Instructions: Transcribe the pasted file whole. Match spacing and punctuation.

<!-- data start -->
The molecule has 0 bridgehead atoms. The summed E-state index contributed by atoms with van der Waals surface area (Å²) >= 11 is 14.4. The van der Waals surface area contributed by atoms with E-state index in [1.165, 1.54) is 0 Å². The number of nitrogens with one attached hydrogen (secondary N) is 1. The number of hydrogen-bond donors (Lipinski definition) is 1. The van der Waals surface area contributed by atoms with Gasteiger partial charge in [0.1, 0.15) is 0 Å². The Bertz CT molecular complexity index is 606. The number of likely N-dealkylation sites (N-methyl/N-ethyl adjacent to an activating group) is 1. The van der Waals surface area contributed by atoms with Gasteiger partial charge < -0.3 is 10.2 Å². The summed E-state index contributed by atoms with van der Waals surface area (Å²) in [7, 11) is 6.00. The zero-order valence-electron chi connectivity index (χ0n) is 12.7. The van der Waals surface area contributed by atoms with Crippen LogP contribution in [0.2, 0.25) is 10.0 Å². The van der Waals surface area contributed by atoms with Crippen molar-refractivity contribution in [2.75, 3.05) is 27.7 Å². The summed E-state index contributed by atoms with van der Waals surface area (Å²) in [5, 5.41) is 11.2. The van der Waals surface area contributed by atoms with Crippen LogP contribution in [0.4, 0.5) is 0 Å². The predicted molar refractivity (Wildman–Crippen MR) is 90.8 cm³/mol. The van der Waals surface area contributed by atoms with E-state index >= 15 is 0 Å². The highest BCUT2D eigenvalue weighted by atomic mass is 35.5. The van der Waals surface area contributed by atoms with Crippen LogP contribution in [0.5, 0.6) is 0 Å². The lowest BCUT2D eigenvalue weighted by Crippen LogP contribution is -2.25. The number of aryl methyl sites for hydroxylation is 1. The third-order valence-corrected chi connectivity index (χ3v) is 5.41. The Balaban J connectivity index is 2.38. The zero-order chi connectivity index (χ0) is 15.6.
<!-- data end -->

The molecule has 0 bridgehead atoms. The summed E-state index contributed by atoms with van der Waals surface area (Å²) >= 11 is 14.4. The van der Waals surface area contributed by atoms with E-state index in [1.165, 1.54) is 0 Å². The number of nitrogens with one attached hydrogen (secondary N) is 1. The number of hydrogen-bond donors (Lipinski definition) is 1. The van der Waals surface area contributed by atoms with Gasteiger partial charge in [0.1, 0.15) is 0 Å². The Bertz CT molecular complexity index is 606. The number of likely N-dealkylation sites (N-methyl/N-ethyl adjacent to an activating group) is 1. The van der Waals surface area contributed by atoms with Gasteiger partial charge < -0.3 is 10.2 Å². The summed E-state index contributed by atoms with van der Waals surface area (Å²) in [7, 11) is 6.00. The zero-order valence-electron chi connectivity index (χ0n) is 12.7. The van der Waals surface area contributed by atoms with Crippen LogP contribution in [0.2, 0.25) is 10.0 Å². The van der Waals surface area contributed by atoms with Crippen molar-refractivity contribution in [2.75, 3.05) is 27.7 Å². The summed E-state index contributed by atoms with van der Waals surface area (Å²) in [5, 5.41) is 11.2. The van der Waals surface area contributed by atoms with Crippen LogP contribution in [0.4, 0.5) is 0 Å². The predicted molar refractivity (Wildman–Crippen MR) is 90.8 cm³/mol. The van der Waals surface area contributed by atoms with E-state index >= 15 is 0 Å². The highest BCUT2D eigenvalue weighted by atomic mass is 35.5. The van der Waals surface area contributed by atoms with Crippen LogP contribution in [0.5, 0.6) is 0 Å². The lowest BCUT2D eigenvalue weighted by Crippen LogP contribution is -2.25. The number of aryl methyl sites for hydroxylation is 1. The third-order valence-corrected chi connectivity index (χ3v) is 5.41. The Balaban J connectivity index is 2.38. The zero-order chi connectivity index (χ0) is 15.6.